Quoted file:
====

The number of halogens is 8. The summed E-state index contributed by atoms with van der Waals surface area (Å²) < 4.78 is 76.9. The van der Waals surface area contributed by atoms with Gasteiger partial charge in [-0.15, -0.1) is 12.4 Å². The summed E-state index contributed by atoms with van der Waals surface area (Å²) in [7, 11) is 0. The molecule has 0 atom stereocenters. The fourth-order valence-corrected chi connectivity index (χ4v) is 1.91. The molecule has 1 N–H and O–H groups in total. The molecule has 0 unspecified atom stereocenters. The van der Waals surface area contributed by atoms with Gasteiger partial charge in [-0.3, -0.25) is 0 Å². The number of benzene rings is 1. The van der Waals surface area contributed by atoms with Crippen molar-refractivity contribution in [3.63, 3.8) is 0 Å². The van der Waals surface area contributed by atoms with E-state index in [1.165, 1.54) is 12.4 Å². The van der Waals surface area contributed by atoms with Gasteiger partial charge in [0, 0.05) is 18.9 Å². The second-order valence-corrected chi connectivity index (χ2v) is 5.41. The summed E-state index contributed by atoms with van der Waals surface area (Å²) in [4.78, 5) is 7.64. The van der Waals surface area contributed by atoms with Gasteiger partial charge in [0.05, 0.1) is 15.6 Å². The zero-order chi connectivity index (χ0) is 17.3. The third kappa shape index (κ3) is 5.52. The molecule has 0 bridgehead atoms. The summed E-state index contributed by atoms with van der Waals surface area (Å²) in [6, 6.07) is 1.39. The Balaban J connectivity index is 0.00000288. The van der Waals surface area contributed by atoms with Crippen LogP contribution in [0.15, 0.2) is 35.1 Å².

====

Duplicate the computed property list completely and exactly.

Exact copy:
The number of halogens is 8. The summed E-state index contributed by atoms with van der Waals surface area (Å²) < 4.78 is 76.9. The van der Waals surface area contributed by atoms with Gasteiger partial charge in [-0.15, -0.1) is 12.4 Å². The summed E-state index contributed by atoms with van der Waals surface area (Å²) in [7, 11) is 0. The molecule has 0 atom stereocenters. The fourth-order valence-corrected chi connectivity index (χ4v) is 1.91. The molecule has 1 N–H and O–H groups in total. The molecule has 0 unspecified atom stereocenters. The van der Waals surface area contributed by atoms with Gasteiger partial charge in [-0.3, -0.25) is 0 Å². The number of benzene rings is 1. The van der Waals surface area contributed by atoms with Crippen molar-refractivity contribution in [3.63, 3.8) is 0 Å². The van der Waals surface area contributed by atoms with E-state index in [1.165, 1.54) is 12.4 Å². The van der Waals surface area contributed by atoms with Gasteiger partial charge in [0, 0.05) is 18.9 Å². The second-order valence-corrected chi connectivity index (χ2v) is 5.41. The summed E-state index contributed by atoms with van der Waals surface area (Å²) in [4.78, 5) is 7.64. The van der Waals surface area contributed by atoms with Gasteiger partial charge in [0.05, 0.1) is 15.6 Å². The zero-order chi connectivity index (χ0) is 17.3. The third kappa shape index (κ3) is 5.52. The molecule has 0 bridgehead atoms. The summed E-state index contributed by atoms with van der Waals surface area (Å²) in [6, 6.07) is 1.39. The Balaban J connectivity index is 0.00000288. The van der Waals surface area contributed by atoms with Crippen LogP contribution in [0.15, 0.2) is 35.1 Å².